Charlie Manuel knows all about sitting the bench. After all, the Phillies manager spent the majority of his major league career riding the pine, which might be one reason he felt it was a good time to give Pat Burrell a rest and Jayson Werth an opportunity to showcase his stuff in leftfield.

"We just thought [Werth] needed some at-bats and wanted to give Pat a day to rest," Manuel saiod.

Werth demonstrated his talent in the outfield by making a spectacular catch on the warning track in the fourth, preserving Jamie Moyer's no-hitter for the time being in yesterday's 6-1 win over the Florida Marlins.

"It was a big part of the game," Werth said of the catch, on which he robbed Marlins third baseman Miguel Cabrera. "Right now I'm just trying to make the best of my opportunities whenever I can get them."

And he was able to get the job done at the plate as well.

With two outs in the sixth inning, Werth singled up the middle and drove in two runs to give the Phillies a 3-0 lead.

While Werth might not immediately see his playing time go up, his confidence will continue to skyrocket as long as he is presented with opportunities.

Werth said he was aware of Moyer's no-hitter - Cabrera broke it up with two outs in the seventh inning - but didn't want to focus on it too much in fear he would try too hard to make plays instead of letting them come to him.

Before the Phillies signed him as a free agent in the offseason, Werth missed the entire 2006 season with the Los Angeles Dodgers after having arthroscopic surgery in his left wrist. In the two seasons before the injury, Werth hit .248 with 23 home runs in 191 games with the Dodgers.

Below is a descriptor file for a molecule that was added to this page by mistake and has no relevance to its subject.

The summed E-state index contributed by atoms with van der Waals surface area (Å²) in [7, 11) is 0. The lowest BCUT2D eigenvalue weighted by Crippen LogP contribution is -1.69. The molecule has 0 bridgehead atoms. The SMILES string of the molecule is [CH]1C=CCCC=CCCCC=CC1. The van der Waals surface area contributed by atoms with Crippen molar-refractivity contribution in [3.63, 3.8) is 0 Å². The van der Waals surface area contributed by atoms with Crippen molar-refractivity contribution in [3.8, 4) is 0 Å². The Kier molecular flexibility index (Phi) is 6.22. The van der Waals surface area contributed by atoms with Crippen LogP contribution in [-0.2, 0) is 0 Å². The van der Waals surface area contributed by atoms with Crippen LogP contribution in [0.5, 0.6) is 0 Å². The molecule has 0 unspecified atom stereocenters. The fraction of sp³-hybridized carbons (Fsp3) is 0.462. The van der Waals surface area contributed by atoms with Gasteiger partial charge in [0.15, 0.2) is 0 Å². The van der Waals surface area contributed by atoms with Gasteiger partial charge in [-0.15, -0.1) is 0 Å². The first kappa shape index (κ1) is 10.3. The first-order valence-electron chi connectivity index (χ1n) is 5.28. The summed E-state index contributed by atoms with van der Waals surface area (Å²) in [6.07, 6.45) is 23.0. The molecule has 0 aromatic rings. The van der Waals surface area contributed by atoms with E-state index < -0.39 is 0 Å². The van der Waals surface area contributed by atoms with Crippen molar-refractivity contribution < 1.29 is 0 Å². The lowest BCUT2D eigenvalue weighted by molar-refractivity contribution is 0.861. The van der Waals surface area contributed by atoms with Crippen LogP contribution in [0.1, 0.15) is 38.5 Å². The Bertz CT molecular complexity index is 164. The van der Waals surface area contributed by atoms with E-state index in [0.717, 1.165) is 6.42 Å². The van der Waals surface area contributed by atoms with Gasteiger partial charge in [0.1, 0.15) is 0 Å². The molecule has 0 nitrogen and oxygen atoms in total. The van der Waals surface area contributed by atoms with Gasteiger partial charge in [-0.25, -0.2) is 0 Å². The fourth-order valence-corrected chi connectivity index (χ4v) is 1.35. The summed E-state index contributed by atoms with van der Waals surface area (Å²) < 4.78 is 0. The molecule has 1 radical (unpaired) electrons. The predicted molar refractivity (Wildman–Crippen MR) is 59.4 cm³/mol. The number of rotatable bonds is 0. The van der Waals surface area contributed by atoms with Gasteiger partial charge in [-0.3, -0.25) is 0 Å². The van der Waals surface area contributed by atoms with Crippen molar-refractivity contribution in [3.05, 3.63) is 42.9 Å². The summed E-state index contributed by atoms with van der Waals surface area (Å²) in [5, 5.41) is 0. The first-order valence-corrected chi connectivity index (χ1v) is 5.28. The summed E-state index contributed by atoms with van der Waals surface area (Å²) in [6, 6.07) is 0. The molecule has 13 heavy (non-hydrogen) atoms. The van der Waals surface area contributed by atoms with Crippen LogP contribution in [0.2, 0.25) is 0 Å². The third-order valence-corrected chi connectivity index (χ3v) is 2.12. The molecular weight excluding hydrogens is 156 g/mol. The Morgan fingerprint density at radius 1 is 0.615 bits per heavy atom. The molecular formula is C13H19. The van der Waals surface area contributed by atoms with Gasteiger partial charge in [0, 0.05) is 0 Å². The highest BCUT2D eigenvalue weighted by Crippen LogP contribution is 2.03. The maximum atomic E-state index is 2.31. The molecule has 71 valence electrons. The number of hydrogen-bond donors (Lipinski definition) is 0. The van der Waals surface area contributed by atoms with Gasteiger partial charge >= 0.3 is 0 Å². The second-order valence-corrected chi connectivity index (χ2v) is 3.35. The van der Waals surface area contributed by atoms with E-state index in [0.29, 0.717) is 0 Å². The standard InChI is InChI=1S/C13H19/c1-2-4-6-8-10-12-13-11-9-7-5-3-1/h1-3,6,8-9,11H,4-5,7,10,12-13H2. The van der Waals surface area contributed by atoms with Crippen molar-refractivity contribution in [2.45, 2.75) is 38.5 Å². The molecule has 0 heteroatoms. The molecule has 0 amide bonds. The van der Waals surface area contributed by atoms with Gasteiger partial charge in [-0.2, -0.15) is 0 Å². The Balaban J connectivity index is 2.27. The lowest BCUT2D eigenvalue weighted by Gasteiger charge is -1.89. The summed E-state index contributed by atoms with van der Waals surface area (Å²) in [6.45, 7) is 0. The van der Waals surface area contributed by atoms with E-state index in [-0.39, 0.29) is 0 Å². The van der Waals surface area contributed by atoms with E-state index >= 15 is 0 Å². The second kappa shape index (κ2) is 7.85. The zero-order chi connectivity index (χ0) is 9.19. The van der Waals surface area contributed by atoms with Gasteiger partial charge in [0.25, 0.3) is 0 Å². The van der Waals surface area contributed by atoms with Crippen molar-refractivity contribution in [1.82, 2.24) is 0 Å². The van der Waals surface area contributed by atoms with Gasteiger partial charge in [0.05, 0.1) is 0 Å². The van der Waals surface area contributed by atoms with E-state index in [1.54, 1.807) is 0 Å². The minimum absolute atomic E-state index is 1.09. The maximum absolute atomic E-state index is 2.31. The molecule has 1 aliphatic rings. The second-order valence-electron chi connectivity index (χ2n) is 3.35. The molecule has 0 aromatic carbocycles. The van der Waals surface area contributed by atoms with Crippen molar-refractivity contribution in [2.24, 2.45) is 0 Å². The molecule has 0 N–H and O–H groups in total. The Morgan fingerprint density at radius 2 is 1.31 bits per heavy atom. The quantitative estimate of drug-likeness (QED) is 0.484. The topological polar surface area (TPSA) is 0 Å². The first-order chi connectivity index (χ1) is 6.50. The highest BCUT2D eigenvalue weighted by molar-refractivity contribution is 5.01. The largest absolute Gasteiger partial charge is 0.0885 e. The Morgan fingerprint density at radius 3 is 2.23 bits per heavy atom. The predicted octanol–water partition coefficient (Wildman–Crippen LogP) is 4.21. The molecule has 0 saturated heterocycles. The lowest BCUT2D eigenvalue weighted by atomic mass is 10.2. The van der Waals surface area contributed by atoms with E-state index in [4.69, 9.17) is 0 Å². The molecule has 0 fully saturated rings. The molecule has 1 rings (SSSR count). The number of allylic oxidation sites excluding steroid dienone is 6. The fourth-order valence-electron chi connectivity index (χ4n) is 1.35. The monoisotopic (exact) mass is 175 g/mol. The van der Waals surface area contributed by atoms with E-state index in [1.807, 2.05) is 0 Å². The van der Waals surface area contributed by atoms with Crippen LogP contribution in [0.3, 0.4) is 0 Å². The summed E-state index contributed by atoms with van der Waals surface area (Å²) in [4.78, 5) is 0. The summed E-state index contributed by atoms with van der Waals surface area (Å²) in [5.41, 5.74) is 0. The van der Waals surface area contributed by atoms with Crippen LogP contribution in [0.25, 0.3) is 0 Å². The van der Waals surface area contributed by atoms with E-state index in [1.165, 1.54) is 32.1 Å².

Manuel said he likes what he sees in the 27-year-old Werth and thinks he can be a key to the organization somewhere down the line.

"What he did today was exactly what he needs to do," Manuel said. "Werth has a lot of tools. He hits the ball about as far as anyone in the game. He just needs to cut down on his swing a little bit and harness his adrenaline and he has the potential of becoming a real good hitter."

Eaton's early woes

After giving up five runs through the first two innings of Saturday's 11-5 loss to the Marlins, pitching coach Rich Dubee is re-evaluating Adam Eaton's pregame and warmup routines on game days.

In five starts this season, Eaton(2-2, 7.71) has allowed 24 earned runs in 28 innings, and 12 of those runs were allowed in the first and second innings.

Dubee said Eaton is physically fine and believes when a pitcher starts a game sluggishly, it's more of a mental challenge to overcome than physical.

"He seems to be somewhat of a slow starter right now and we can't afford him being a slow starter right now," Dubee said. "If you're pitching against real good guys, the last thing you want to do is put your team in a hole. So we have to change something about that."

Eaton's next scheduled start is Thursday in San Francisco.

Hammerin' Jimmy

With the Phillies beginning the 10-game road trip tonight in Atlanta, Jimmy Rollins leads the National League in homers with nine, one ahead of Barry Bonds.

After three games in Atlanta, the Phils begin a four-game series in San Francisco on Thursday. When asked what it would be like to go to San Francisco with more home runs than Barry Bonds, Rollins joked: "Well, we have to go to Atlanta first. But if I do have the lead, oh man, am I going to get on him bad. But he doesn't care, he's just trying to hit 14 more."

Bonds is 14 shy of breaking Hank Aaron's career home-run record.


Centerfielder Aaron Rowand's career-high 16-game hitting streak came to an end. The streak was the longest by a Phillies righthanded hitter since Doug Glanville's 18-game streak in 1998 . . . For the second consecutive game, Abraham Nunez started at third in place of Wes Helms. Nunez was 1-for-3 with a walk and a run. *